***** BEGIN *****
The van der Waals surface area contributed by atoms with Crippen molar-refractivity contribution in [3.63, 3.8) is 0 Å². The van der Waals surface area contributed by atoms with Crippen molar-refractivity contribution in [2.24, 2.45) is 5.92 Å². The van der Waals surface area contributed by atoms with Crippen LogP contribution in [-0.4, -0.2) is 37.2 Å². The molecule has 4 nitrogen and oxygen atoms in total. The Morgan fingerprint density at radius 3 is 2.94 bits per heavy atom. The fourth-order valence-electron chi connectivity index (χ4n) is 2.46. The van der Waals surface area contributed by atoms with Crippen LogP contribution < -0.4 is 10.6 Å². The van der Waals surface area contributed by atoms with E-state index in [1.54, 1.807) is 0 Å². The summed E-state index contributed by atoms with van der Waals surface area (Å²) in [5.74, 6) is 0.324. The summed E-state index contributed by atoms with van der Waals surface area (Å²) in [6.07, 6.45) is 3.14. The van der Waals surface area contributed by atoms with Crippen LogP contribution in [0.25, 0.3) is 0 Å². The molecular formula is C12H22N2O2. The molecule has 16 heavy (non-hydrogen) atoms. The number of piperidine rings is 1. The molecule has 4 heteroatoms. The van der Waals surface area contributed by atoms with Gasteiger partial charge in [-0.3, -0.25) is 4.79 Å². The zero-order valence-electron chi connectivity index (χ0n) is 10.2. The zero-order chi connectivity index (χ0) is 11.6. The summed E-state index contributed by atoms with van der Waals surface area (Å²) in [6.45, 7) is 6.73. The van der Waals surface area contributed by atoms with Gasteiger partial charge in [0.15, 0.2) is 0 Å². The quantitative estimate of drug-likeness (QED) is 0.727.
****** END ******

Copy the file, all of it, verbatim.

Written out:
The van der Waals surface area contributed by atoms with Crippen molar-refractivity contribution in [3.63, 3.8) is 0 Å². The van der Waals surface area contributed by atoms with Crippen molar-refractivity contribution in [2.24, 2.45) is 5.92 Å². The van der Waals surface area contributed by atoms with Crippen LogP contribution in [-0.4, -0.2) is 37.2 Å². The molecule has 4 nitrogen and oxygen atoms in total. The Morgan fingerprint density at radius 3 is 2.94 bits per heavy atom. The fourth-order valence-electron chi connectivity index (χ4n) is 2.46. The van der Waals surface area contributed by atoms with Crippen LogP contribution < -0.4 is 10.6 Å². The van der Waals surface area contributed by atoms with E-state index in [1.54, 1.807) is 0 Å². The summed E-state index contributed by atoms with van der Waals surface area (Å²) in [5.74, 6) is 0.324. The summed E-state index contributed by atoms with van der Waals surface area (Å²) in [6.07, 6.45) is 3.14. The van der Waals surface area contributed by atoms with Crippen LogP contribution in [0.25, 0.3) is 0 Å². The molecular formula is C12H22N2O2. The molecule has 16 heavy (non-hydrogen) atoms. The number of piperidine rings is 1. The molecule has 4 heteroatoms. The van der Waals surface area contributed by atoms with Gasteiger partial charge in [-0.3, -0.25) is 4.79 Å². The zero-order valence-electron chi connectivity index (χ0n) is 10.2. The zero-order chi connectivity index (χ0) is 11.6. The summed E-state index contributed by atoms with van der Waals surface area (Å²) in [6.45, 7) is 6.73. The van der Waals surface area contributed by atoms with Gasteiger partial charge in [0.15, 0.2) is 0 Å². The quantitative estimate of drug-likeness (QED) is 0.727.